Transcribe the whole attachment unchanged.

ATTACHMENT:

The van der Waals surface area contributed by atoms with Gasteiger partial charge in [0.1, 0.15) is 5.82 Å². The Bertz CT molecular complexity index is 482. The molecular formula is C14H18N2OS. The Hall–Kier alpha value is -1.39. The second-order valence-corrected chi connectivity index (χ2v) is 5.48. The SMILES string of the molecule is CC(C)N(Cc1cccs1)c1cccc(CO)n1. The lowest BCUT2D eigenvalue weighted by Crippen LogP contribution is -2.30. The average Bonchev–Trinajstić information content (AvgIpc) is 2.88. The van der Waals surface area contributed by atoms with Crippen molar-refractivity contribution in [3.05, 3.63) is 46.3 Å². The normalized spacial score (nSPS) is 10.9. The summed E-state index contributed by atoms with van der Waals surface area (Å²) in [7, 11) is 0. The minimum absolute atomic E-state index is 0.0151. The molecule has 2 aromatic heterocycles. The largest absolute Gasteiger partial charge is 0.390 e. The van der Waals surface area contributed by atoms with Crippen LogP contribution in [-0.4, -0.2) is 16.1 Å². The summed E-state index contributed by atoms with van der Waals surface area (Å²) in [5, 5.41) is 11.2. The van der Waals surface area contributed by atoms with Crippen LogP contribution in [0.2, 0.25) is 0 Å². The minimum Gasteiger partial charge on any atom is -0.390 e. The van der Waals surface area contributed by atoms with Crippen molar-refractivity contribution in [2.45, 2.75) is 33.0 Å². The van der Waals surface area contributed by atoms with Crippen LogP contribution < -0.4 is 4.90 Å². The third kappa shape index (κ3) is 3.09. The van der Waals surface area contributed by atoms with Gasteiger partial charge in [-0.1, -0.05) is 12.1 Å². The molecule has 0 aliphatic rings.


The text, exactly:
The van der Waals surface area contributed by atoms with Gasteiger partial charge in [0.1, 0.15) is 5.82 Å². The Bertz CT molecular complexity index is 482. The molecular formula is C14H18N2OS. The Hall–Kier alpha value is -1.39. The second-order valence-corrected chi connectivity index (χ2v) is 5.48. The SMILES string of the molecule is CC(C)N(Cc1cccs1)c1cccc(CO)n1. The lowest BCUT2D eigenvalue weighted by Crippen LogP contribution is -2.30. The average Bonchev–Trinajstić information content (AvgIpc) is 2.88. The van der Waals surface area contributed by atoms with Crippen molar-refractivity contribution in [3.05, 3.63) is 46.3 Å². The normalized spacial score (nSPS) is 10.9. The summed E-state index contributed by atoms with van der Waals surface area (Å²) in [7, 11) is 0. The minimum absolute atomic E-state index is 0.0151. The molecule has 2 aromatic heterocycles. The largest absolute Gasteiger partial charge is 0.390 e. The van der Waals surface area contributed by atoms with Crippen LogP contribution in [-0.4, -0.2) is 16.1 Å². The summed E-state index contributed by atoms with van der Waals surface area (Å²) in [5, 5.41) is 11.2. The van der Waals surface area contributed by atoms with Crippen LogP contribution in [0.2, 0.25) is 0 Å². The minimum Gasteiger partial charge on any atom is -0.390 e. The van der Waals surface area contributed by atoms with Crippen molar-refractivity contribution in [2.45, 2.75) is 33.0 Å². The van der Waals surface area contributed by atoms with Crippen LogP contribution < -0.4 is 4.90 Å². The third kappa shape index (κ3) is 3.09. The van der Waals surface area contributed by atoms with Gasteiger partial charge in [-0.1, -0.05) is 12.1 Å². The molecule has 0 aliphatic rings.